$40

Wooden doll stroller

Janod wooden doll strollerWooden Doll Stroller

Take their charges on a stroll around the block with this classic doll stroller. With the same versatility they're used to in their own ride, this heirloom quality carriage allows their doll or stuffy to face them or face the world.

$120

Sand play set

Plan Toys sand set

Whether you're hitting the beach or the backyard sandbox, this adorable wooden sand set is ready for action. Each scoop has an embossed pattern that's perfect for sand stamping. They're also totally suitable for water play in the wild or the bathtub.

$30

Water play set

Plan Toys water play set

Filled with sand or water, this tabletop sized activity set keeps little ones busy, quiet and happy. (A mama's ideal trifecta 😉). It's big enough to satisfy their play needs but not so big it's going to flood your floors if you bring the fun inside on a rainy day.

$100

Mini golf set

Plan Toys mini golf set

Fore! This mini golf set is lawn and living room ready. Set up a backyard competition or incorporate into homeschooling brain breaks that shift focus and build concentration.

$40

Vintage scooter balance bike

Janod retro scooter balance bike

Pedals are so 2010. Balance bikes are the way to go for learning to ride a bike while skipping the training wheels stage altogether. This impossibly cool retro scooter-style is built to cruise the neighborhood or open indoor space as they're learning.

$121

Wooden rocking pegasus

plan toys wooden rocking pegasus

Your little will be ready to take flight on this fun pegasus. It gently rocks back and forth, but doesn't skimp on safety—its winged saddle, footrests and backrest ensure kids won't fall off whether they're rocking inside or outside.

$100

Croquet set

Plan Toys croquet set

The cutest croquet set we've ever seen! With adorable animal face wooden balls and a canvas bag for easy clean up, it's also crafted to stick around awhile. Round after round, it's great for teaching kiddos math and problem-solving skills as well.

$45

Wooden digital camera

fathers factory wooden digital camera

Kids get the chance to assemble the camera on their own then can adventure anywhere to capture the best moments. With two detachable magnetic lenses, four built-in filters and video recorder, your little photographer can tap into their creativity from summertime to the holidays.

$179

Wooden bulldozer toy

plan toys wooden bulldozer toy

Whether they're digging up sand in the backyad or picking up toys inside, kids can get as creative as they want picking up and moving things around. Even better? Its wooden structure means it's not an eye sore to look at wherever your digger drops it.

$100

Pull-along hippo

janod toys pull along hippo toy

There's just something so fun about a classic pull-along toy and we love that they seamlessly transition between indoor and outdoor play. Crafted from solid cherry and beechwood, it's tough enough to endure outdoor spaces your toddler takes it on.

$33

Baby forest fox ride-on

janod toys baby fox ride on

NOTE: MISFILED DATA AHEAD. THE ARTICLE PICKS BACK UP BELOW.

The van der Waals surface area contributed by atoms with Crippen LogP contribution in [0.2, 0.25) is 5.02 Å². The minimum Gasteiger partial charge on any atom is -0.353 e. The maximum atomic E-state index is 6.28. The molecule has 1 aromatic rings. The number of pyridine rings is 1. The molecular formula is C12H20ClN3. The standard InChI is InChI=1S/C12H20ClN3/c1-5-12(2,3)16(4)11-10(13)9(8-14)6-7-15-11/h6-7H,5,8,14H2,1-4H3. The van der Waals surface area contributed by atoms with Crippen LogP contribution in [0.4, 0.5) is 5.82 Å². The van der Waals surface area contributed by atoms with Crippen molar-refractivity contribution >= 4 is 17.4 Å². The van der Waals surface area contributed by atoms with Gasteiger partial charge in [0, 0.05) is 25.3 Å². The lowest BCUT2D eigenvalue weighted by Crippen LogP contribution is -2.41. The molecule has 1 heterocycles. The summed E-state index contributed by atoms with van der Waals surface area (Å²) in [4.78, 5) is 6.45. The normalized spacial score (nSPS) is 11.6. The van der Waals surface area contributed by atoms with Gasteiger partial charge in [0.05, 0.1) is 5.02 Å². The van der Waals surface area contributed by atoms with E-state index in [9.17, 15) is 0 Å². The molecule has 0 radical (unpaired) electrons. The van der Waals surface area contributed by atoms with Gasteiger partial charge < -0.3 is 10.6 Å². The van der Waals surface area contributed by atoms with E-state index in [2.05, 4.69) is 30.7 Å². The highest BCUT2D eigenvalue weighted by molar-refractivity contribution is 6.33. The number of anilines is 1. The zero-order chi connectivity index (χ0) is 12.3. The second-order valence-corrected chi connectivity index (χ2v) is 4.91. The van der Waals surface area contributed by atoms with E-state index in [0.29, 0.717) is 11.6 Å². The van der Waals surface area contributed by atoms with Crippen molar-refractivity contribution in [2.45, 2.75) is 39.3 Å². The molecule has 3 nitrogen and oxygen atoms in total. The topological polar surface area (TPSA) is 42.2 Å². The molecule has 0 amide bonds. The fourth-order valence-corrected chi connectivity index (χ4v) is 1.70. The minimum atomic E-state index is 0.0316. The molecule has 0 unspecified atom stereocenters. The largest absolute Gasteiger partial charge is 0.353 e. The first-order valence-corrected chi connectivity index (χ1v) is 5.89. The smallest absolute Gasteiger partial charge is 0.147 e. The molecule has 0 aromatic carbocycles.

Toddlers will love zooming around on this fox ride-on, and it's a great transition toy into traditional balance bikes. If you take it for a driveway adventure, simply use a damp cloth to wipe down the wheels before bringing back inside.

$88

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This is my one trick to get baby to sleep (and it always works!)

There's a reason why every mom tells you to buy a sound machine.

So in my defense, I grew up in Florida. As a child of the sunshine state, I knew I had to check for gators before sitting on the toilet, that cockroaches didn't just scurry, they actually flew, and at that point, the most popular and only sound machine I had ever heard of was the Miami Sound Machine.

I was raised on the notion that the rhythm was going to get me, not lull me into a peaceful slumber. Who knew?!

Well evidently science and, probably, Gloria Estefan knew, but I digress.

When my son was born, I just assumed the kid would know how to sleep. When I'm tired that's what I do, so why wouldn't this smaller more easily exhausted version of me not work the same way? Well, the simple and cinematic answer is, he is not in Kansas anymore.

Being in utero is like being in a warm, soothing and squishy spa. It's cozy, it's secure, it comes with its own soundtrack. Then one day the spa is gone. The space is bigger, brighter and the constant stream of music has come to an abrupt end. Your baby just needs a little time to acclimate and a little assist from continuous sound support.

My son, like most babies, was a restless and active sleeper. It didn't take much to jolt him from a sound sleep to crying like a banshee. I once microwaved a piece of pizza, and you would have thought I let 50 Rockettes into his room to perform a kick line.

I was literally walking on eggshells, tiptoeing around the house, watching the television with the closed caption on.

Like adults, babies have an internal clock. Unlike adults, babies haven't harnessed the ability to hit the snooze button on that internal clock. Lucky for babies they have a great Mama to hit the snooze button for them.

Enter the beloved by all—sound machines.

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What you need to know about President Trump's Supreme Court pick

The President has reportedly selected his third SCOTUS nominee.

President Donald Trump has chosen his third pick for the Supreme Court—and he picked a mom.

The New York Times reports President Trump is choosing Judge Amy Coney Barrett as his nominee. An official statement is scheduled for Saturday.